On July 3, 2019, the Supreme Court of the United Kingdom issued a decision that clarified the correct approach to deciding whether courts can sever words from a post-employment covenant to leave an employee bound by the remainder of the covenant. In Tillman v Egon Zehnder Ltd, the Court held that courts may sever parts of such contracts and leave the rest enforceable.


Tillman’s contract of employment with Egon Zehnder (EZ) contained a noncompetition clause restricting her from engaging or being concerned or interested in a competing business. The contract also included an exception allowing her to have a 5 percent interest in a publicly-quoted company while she was employed, making the post-termination prohibition wider in scope. Upon leaving employment with EZ, Tillman sought to join a competitor. EZ applied for an injunction to prevent her from doing so.

Tillman argued that the contract was void because part of it—namely, the prohibition in the contract on her being “interested in” a competing business—was an unreasonable restraint of trade.

The injunction was granted, and Tillman appealed. The Court of Appeal upheld Tillman’s appeal. It ruled that the “interested in” language in the covenant prohibited Tillman from holding even a minority shareholding of a competing business. On this basis, the court also decided that the covenant was in unreasonable restraint of trade. Finally, the court refused to sever the word “interested” from the remainder of the clause in order to save the remainder of the restriction.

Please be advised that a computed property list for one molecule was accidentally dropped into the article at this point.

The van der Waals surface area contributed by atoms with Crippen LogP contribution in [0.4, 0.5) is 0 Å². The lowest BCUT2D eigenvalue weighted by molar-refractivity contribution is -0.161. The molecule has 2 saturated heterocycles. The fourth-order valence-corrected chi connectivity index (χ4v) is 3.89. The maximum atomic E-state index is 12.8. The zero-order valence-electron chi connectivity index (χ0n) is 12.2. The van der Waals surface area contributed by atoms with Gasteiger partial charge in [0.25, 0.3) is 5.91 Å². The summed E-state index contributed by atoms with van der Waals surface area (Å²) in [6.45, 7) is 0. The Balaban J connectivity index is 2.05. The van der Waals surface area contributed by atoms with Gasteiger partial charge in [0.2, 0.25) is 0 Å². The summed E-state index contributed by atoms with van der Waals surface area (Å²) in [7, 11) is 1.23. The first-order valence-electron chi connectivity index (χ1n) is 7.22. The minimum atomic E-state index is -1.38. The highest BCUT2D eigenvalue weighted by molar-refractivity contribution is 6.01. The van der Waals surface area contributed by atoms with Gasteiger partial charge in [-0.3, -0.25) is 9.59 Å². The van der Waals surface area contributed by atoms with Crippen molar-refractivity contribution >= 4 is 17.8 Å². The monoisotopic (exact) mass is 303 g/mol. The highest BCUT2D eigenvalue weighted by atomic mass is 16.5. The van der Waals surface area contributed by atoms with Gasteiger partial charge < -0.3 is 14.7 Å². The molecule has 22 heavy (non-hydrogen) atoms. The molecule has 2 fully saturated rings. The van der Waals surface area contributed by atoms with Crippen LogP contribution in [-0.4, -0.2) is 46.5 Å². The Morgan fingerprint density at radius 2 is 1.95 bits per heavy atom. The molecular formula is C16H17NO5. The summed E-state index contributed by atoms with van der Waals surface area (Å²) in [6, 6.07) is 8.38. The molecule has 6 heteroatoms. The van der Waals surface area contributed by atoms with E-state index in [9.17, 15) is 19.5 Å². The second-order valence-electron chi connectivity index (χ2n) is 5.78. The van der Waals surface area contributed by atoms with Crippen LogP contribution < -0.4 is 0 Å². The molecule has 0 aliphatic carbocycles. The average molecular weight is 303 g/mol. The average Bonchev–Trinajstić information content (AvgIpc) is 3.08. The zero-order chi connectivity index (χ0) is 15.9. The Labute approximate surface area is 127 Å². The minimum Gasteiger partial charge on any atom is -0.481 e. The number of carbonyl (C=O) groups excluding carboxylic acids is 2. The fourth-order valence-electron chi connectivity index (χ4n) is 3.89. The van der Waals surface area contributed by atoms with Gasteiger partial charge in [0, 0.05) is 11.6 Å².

Judgment of the Supreme Court

The Supreme Court unanimously reversed the decision of the Court of Appeal, holding that words can be severed from a clause to save an otherwise invalid restraint of trade in the following circumstances:

  1. The unenforceable provision is capable of being removed without the necessity of adding or modifying the wording of what remains (the blue pencil test).
  2. The remaining terms continue to be supported by adequate consideration (a point that won’t be relevant in most cases).
  3. The removal of the unenforceable provision doesn’t generate any major change in the overall effect of all of the post-employment restraints in the contract.

According to the court, the onus is on the employer to demonstrate the last point, and the focus is on any change to the legal effect of the restraints, not on their changing significance for the parties.

Based on the above, the Supreme Court decided that the words “or interested” should be severed and removed, leaving the remainder of the noncompetition clause enforceable.


This decision provides UK employers important guidance with regard to the drafting of contracts and the potential pitfalls of language that employers commonly use in post-termination clauses.

Employers that wish to draft wide-ranging covenants in the hope that they will still be enforceable after severance by a court should take note of the Supreme Court’s warning: there may be cost implications for employers that are successful in litigation but leave it for the courts to clear up unreasonable provisions.

Written by Justin T. Tarka of Ogletree Deakins

© 2019 Ogletree, Deakins, Nash, Smoak & Stewart, P.C.